Experts while participating in a ‘Together for Panjim’ seminar at International Centre for Goa on Sunday suggested that creating separate lanes for pedestrians, encouraging cycling and proper parking lots in Panjim can solve the problem of traffic congestion.
Alexander Beets from Amersfoort City, Netherlands, pointed out the similarities between Amersfoort and Panjim and said that Panjim can be turned into garbage-free and traffic congestion-free zone.
He informed that about 30 per cent of Netherlands is below sea-level and it is structured in a proper way to manage floods, garbage and traffic congestions.
“Amersfoort has a population of around 1,50,000 people”, he said and informed that it invites additional 1,00,00 people during the annual jazz festival, despite which there is no traffic problem.
He also suggested separate lanes for pedestrians, cycling and vehicular movement to solve traffic problem and avoid accidents.
Beets has plans of inviting Corporation of the City of Panaji officials to study Amersfoort’s traffic and garbage management.
He informed that Amersfoort has expertise and technology to tackle garbage problem and appealed to the citizens, government officials and related authorities to come together to solve this problem.
Architect Dean D’Cruz said that Panjim’s traffic problem can be solved by adopting good traffic management plans. He suggested introduction of new concepts like cycles and electric rickshaws to avoid traffic congestion and said vehicles can be stopped at the city entrance and alternate mode of transport can be provided.
Mr. D’Cruz said that Panjim is a best model city for traffic management because historically it is a planned city and informed it was not possible to have multi-storied parking in Panjim as people spend less time in the city. He said, “As Panjim is located on the banks of a river, it needs some planning and cleanliness near the river.”
Environmentalist Clinton Vaz pointed out that plastic which blocks the drainage system, results in floods in Panjim, even though the city is located on the banks of river Mandovi and has the best storm water drainages. He also said that the uprooted mangroves and garbage thrown in the mangroves also results in floods. Vaz also stated that although Panjim manages its garbage efficiently, still there are many areas where garbage exists.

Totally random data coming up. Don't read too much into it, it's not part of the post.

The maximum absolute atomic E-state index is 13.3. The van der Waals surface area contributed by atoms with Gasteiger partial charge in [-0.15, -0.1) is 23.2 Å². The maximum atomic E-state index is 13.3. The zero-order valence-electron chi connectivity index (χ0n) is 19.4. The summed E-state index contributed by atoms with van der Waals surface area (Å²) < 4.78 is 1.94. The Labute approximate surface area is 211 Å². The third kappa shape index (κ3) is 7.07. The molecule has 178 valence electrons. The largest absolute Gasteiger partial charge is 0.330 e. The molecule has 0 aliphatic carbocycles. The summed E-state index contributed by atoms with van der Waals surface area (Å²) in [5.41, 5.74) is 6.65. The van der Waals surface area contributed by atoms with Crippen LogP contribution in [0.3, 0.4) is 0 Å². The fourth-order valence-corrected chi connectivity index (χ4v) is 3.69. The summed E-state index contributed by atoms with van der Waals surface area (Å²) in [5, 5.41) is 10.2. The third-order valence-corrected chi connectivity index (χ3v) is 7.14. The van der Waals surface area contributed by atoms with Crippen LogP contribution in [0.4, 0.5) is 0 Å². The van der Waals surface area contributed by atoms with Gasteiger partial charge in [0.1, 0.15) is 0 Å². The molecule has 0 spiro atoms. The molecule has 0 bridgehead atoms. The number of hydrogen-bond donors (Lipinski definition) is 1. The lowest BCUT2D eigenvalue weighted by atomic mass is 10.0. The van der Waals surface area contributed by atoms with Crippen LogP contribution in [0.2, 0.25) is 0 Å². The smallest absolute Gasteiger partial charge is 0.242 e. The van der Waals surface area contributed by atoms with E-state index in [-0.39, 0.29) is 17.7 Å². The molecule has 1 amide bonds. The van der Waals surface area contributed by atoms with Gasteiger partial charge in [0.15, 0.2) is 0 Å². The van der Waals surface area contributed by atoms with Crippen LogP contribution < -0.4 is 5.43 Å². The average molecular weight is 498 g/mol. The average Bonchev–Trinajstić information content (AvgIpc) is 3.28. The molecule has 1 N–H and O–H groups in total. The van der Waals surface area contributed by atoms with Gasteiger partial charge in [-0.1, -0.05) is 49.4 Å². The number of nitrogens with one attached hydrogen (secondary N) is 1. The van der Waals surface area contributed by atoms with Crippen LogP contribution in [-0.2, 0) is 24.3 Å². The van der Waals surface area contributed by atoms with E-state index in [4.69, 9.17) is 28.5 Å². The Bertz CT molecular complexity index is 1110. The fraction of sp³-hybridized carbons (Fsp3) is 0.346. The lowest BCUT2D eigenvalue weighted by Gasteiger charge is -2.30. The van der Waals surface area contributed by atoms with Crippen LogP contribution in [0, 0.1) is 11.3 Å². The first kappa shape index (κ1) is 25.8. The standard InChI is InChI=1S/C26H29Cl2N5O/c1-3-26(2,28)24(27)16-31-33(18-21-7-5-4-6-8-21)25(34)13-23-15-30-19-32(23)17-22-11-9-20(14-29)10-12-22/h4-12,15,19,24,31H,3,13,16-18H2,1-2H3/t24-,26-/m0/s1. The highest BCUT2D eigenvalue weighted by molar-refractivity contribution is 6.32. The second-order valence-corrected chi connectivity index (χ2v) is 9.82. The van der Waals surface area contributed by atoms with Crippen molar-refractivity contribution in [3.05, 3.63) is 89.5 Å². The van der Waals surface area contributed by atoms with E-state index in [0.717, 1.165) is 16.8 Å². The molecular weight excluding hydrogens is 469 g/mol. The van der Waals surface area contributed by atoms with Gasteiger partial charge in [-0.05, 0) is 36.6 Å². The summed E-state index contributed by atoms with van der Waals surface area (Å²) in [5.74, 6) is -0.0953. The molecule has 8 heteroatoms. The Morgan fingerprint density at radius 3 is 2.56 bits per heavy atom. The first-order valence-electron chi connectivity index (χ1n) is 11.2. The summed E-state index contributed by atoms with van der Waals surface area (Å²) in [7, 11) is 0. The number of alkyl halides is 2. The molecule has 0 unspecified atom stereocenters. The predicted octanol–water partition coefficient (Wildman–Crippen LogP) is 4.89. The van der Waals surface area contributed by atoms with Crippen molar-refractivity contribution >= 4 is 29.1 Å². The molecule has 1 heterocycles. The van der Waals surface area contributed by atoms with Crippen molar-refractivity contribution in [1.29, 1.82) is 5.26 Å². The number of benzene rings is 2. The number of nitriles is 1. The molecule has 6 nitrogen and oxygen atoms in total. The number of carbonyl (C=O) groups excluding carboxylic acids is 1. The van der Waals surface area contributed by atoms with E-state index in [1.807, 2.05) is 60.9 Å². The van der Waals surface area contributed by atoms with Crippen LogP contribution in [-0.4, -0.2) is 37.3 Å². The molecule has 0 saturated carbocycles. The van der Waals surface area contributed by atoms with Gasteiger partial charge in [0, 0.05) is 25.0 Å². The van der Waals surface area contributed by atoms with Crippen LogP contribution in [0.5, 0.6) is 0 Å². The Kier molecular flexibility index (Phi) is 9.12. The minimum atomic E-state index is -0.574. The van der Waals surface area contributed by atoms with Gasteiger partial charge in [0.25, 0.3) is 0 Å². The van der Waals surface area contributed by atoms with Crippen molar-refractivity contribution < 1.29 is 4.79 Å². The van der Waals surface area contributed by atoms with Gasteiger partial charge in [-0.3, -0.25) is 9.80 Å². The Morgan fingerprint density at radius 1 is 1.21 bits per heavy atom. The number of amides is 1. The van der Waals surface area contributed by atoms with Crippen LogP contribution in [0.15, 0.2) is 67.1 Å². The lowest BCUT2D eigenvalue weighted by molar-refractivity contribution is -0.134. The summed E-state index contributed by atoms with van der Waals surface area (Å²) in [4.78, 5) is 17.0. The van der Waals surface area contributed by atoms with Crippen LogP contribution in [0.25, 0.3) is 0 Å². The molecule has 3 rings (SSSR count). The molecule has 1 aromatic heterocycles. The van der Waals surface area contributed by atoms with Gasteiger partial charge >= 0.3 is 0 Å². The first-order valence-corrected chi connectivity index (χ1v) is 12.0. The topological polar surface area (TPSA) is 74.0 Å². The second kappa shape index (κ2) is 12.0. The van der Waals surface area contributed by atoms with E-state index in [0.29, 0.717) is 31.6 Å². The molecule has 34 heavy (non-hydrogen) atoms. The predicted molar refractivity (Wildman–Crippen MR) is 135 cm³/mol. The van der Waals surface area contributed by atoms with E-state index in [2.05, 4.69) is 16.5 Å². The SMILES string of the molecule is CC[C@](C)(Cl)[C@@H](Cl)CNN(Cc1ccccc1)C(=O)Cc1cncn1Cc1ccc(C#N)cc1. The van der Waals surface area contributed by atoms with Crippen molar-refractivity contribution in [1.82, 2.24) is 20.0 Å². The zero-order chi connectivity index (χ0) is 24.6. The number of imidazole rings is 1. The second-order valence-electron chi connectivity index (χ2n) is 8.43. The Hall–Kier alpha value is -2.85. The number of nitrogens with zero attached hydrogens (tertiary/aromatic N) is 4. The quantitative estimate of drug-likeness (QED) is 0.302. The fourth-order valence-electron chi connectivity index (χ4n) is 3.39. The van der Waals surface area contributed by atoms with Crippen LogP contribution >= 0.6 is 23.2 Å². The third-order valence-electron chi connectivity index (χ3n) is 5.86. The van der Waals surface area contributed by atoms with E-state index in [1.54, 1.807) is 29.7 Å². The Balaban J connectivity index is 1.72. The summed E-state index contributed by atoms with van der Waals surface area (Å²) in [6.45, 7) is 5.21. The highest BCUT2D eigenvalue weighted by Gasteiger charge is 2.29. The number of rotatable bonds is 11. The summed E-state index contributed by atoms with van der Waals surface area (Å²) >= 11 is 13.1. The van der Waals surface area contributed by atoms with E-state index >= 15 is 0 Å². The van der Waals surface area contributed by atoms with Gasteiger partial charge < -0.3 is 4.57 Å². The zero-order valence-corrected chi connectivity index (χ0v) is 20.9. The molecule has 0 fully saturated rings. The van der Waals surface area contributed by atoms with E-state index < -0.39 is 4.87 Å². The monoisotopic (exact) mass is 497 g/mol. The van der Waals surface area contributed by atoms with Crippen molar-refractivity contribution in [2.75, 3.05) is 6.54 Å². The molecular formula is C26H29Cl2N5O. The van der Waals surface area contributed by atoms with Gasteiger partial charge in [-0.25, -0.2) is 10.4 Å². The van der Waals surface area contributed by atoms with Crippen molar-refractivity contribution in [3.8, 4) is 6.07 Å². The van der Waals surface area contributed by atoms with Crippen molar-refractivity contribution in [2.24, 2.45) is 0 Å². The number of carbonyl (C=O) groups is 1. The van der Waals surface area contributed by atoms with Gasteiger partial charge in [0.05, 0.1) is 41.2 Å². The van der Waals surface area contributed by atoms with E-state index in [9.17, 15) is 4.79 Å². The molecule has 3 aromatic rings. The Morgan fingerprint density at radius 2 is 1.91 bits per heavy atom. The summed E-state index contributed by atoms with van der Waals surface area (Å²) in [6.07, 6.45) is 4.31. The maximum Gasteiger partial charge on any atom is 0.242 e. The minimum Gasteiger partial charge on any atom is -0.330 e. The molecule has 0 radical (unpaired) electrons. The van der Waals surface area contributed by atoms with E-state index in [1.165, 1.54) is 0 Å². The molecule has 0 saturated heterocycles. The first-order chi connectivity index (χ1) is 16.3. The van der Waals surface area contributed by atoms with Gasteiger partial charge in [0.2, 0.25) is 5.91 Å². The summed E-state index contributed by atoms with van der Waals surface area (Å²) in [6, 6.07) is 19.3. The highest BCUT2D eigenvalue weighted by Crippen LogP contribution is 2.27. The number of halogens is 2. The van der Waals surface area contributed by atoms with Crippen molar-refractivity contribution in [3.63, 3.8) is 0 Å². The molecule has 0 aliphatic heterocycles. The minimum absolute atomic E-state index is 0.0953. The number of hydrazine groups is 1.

Panjim’s 15 tonnes of garbage produced daily is managed by 175 composters which separate it into organic and non-organic waste.
There were a few recommendations made by experts at the seminar with regard to solid and liquid waste management, traffic management and heritage.
Recommendations for waste management included appointment of separate account head for waste management expenses, autonomy for waste management department, setting of waste management infrastructure for bulk generators, commencement of Bainguinim site, punishment for littering, urinating, spiting and ward committees on line of Delhi’s RWA / Mumbai’s ALM.
Recommendations with regard to traffic management included free parking at all city entry points to encourage parking outside city, pay parking in the city based on time (in parking lots), strict fines for all traffic violations, environment friendly transport system for public in city, making Panjim pedestrian friendly, cycle paths along the river front.
With reference to heritage, it was strongly recommended to have a heritage policy for Panjim, heritage regulations as proposed by Goa Heritage Action Group, unprotected heritage buildings to be protected by CCP, heritage gardens and bridges to be maintained by CCP, heritage zones to be taken care of, preservation of natural trees or floral heritage of Panjim and declaration of Panjim as heritage city.